TrnsWrld From United States of America, joined May 1999, 980 posts, RR: 0 Posted (11 years 6 months 4 weeks 14 hours ago) and read 5815 times:
I am sure this question has been asked many times on the forum but I just dont know what keywords to type in to find something like this. So I will ask myself. Why does the rear section of larger Airbus aircraft slope up? It is most obvious by looking at the passenger windows. My only thoughts are to give a little more tail clearance for say maybe tailstrikes. I dunno, someone fill me in here.
Thanks a lot
Goboeing From United States of America, joined Jun 2000, 2738 posts, RR: 15
Reply 1, posted (11 years 6 months 4 weeks 14 hours ago) and read 5767 times:
This has been discussed, but I wouldn't know what to type in either.
The answer is that the tails of airbus' aren't actually sloped up; it's an illusion. It is due to the shape of the aircraft's tail view from above that actually causes this illusion. Airbus jets are wide from front to as far back as possible. This is to allow as much space inside as possible for cargo, seats, etc. When seen diagonally from the front, it looks like the windows in the last few rows to slope up.
Sabenapilot From Belgium, joined Feb 2000, 2728 posts, RR: 46
Reply 3, posted (11 years 6 months 4 weeks 13 hours ago) and read 5627 times:
That's it: to accommodate standard LD3 cargo containers in the cargo holds till all the way at the back. Flight attendants having to push trolleys from mid galley to rear galley can tell you that it is NOT just an optical illusion, although it is most obvious when seen from outside at an angle of about 45 degrees (dunno why...)
I can't say this is my favourite airline, but this photo best proves the point above, so...
On the ground the floor is flat (level) but in flight when you go from the back to the front you would be going up-hill. This is the case in (amongst others) Boeing, Lockheed or McDonnell Douglas aircraft... The Airbus widebody aircraft floors however level off in flight and sort of form a "dish" shape and reduce the angle. This is easier indeed for example to walk OR to push trolleys around.
EmiratesA345 From Canada, joined Jun 2003, 2123 posts, RR: 8
Reply 8, posted (11 years 6 months 4 weeks 11 hours ago) and read 5396 times:
I think it's just an optical illusion.
Draw small circles on a piece of paper in a perfectly straight line. Then bend the paper (in the way the rear end of an airplane bends) and try looking at it from different angles. You will notice that the bent part looks as if it is slightly higher.
Maybe it's just me. Try and let us know what you saw.
Eg777er From United Kingdom, joined Feb 2000, 1838 posts, RR: 14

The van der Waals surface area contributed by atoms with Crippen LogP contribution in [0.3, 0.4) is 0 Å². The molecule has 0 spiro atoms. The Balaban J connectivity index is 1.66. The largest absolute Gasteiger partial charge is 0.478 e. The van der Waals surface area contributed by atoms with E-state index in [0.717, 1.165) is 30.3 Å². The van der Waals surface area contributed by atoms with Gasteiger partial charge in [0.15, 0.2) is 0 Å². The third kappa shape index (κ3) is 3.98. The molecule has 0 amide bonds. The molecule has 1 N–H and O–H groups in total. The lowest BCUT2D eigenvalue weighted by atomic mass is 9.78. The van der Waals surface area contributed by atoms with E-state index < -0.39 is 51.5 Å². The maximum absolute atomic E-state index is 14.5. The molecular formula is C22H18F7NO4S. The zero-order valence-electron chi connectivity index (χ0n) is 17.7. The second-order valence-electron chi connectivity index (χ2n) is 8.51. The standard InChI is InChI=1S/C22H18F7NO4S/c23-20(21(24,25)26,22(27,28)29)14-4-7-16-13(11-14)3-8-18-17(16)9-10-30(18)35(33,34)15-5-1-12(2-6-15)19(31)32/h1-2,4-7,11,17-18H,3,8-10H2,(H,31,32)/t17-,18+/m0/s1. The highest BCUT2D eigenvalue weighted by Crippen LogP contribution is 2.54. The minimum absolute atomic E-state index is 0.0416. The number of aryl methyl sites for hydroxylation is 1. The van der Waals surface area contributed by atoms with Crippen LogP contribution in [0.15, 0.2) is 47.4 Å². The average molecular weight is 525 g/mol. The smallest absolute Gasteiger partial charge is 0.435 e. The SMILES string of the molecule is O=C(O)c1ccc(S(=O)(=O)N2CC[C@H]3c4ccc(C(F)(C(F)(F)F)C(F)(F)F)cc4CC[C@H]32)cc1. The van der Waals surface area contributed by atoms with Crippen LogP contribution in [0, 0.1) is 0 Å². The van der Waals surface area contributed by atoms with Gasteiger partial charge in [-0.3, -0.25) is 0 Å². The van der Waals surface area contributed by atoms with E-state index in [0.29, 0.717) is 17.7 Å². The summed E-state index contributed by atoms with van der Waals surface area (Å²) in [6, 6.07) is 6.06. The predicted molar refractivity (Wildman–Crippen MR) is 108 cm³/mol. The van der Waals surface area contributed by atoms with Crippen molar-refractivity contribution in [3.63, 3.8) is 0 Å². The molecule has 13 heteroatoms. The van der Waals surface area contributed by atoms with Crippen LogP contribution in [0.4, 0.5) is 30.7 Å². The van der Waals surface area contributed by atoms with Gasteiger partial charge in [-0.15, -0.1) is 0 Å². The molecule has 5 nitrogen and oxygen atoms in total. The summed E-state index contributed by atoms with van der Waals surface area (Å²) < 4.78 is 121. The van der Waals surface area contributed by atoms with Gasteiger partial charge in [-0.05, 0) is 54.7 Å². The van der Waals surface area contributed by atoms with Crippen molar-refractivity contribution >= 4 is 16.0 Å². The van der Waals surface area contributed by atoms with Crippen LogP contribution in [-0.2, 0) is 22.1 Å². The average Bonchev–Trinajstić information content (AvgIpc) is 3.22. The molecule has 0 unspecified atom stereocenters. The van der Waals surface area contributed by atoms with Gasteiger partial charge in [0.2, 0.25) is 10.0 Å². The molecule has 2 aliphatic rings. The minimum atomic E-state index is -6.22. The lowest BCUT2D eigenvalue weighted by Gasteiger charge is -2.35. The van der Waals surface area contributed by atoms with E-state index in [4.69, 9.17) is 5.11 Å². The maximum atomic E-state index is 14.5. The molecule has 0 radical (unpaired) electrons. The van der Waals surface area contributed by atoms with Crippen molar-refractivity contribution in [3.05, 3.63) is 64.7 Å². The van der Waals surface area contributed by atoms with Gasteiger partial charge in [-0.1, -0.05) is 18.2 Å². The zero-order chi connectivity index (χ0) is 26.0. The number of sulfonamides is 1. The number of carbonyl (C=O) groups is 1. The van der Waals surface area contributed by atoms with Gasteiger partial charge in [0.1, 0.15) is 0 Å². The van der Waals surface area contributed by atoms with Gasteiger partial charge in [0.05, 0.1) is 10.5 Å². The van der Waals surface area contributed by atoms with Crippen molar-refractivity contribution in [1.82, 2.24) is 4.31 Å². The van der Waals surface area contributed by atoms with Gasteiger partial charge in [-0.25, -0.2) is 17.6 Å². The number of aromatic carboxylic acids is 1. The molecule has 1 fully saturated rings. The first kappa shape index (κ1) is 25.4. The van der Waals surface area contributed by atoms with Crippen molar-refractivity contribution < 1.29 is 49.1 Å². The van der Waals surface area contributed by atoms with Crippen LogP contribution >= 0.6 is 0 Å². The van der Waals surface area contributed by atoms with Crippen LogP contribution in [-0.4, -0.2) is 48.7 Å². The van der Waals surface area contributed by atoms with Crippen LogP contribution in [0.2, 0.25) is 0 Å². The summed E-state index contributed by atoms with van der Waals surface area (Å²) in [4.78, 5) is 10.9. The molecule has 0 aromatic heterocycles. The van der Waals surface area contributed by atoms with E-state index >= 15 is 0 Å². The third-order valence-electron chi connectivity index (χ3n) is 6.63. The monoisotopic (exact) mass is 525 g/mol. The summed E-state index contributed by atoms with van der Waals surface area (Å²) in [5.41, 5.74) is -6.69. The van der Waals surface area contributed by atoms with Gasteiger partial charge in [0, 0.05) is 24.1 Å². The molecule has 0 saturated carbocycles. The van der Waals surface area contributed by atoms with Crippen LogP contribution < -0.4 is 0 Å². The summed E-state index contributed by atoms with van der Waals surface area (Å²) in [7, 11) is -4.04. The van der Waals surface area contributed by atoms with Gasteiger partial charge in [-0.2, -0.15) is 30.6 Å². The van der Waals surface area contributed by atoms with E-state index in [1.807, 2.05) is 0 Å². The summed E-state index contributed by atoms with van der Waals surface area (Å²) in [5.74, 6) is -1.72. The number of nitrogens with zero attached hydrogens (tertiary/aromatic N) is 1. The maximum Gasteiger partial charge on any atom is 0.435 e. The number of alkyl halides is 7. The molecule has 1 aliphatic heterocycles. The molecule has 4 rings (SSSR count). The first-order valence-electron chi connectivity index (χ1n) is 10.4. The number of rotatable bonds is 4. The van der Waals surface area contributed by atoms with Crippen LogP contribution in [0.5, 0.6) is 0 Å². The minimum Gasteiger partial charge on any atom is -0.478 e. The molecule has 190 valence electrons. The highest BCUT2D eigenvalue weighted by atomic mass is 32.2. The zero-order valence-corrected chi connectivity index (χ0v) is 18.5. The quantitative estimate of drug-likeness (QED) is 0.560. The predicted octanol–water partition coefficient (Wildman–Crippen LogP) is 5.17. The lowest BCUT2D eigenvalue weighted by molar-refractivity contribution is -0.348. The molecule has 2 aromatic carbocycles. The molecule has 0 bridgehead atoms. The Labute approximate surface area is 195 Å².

Reply 13, posted (11 years 6 months 4 weeks 11 hours ago) and read 5272 times:
I remember when Lufthansa first took delivery of their A340s.
The front landing gear leg compressed to a greater degree than anticipated, which, coupled with the slope of the airframe, meant that Door 4 was too high above the tarmac to be reached by Lufthansa's catering trucks.
ERJ135 From Australia, joined Nov 2000, 690 posts, RR: 1
Reply 14, posted (11 years 6 months 3 weeks 6 days 23 hours ago) and read 5067 times:
A lot of interesting yes's and no's but still no answer as to why?
Okay firstly yes it does slope upwards on all A300, A310, A330 and A340 aircraft. No it's not a design fault and not specifically to house LD3's or to get the FA's to push trolley's up hill.
It's a simple matter of space utilization. Sloping the floor upwards slightly utilizes the maximum available cabin width in that part of the aircraft.
B727-200 From Australia, joined Nov 1999, 1051 posts, RR: 3
Reply 20, posted (11 years 6 months 3 weeks 6 days 4 hours ago) and read 4567 times:
I thought it was for the placement of the rear galley (sits basically inside the tail cone). If they didn't ramp the main-deck floor then they would require a step up into the galley. I think the FA's would prefer a ramp to a step.
As for the windows - I think they keep them level with the floor for esthetic reasons only. If you have ever sat on a CRJ-200 you will know how uncomfortable it is to look out of windows that are down near your seat belt.
Corsairf/a From France, joined Oct 2000, 373 posts, RR: 1
Reply 21, posted (11 years 6 months 3 weeks 6 days 1 hour ago) and read 4489 times:
I do fly on the A330-200 2 or 3 times a month and I can say that there is no step to get to the rear galley, no problem to push a trolley from there to the cabin. Great plane to work on depend on the accommodation made by the airlines. Corsair 355 pax, AF 211 pax, Star 365.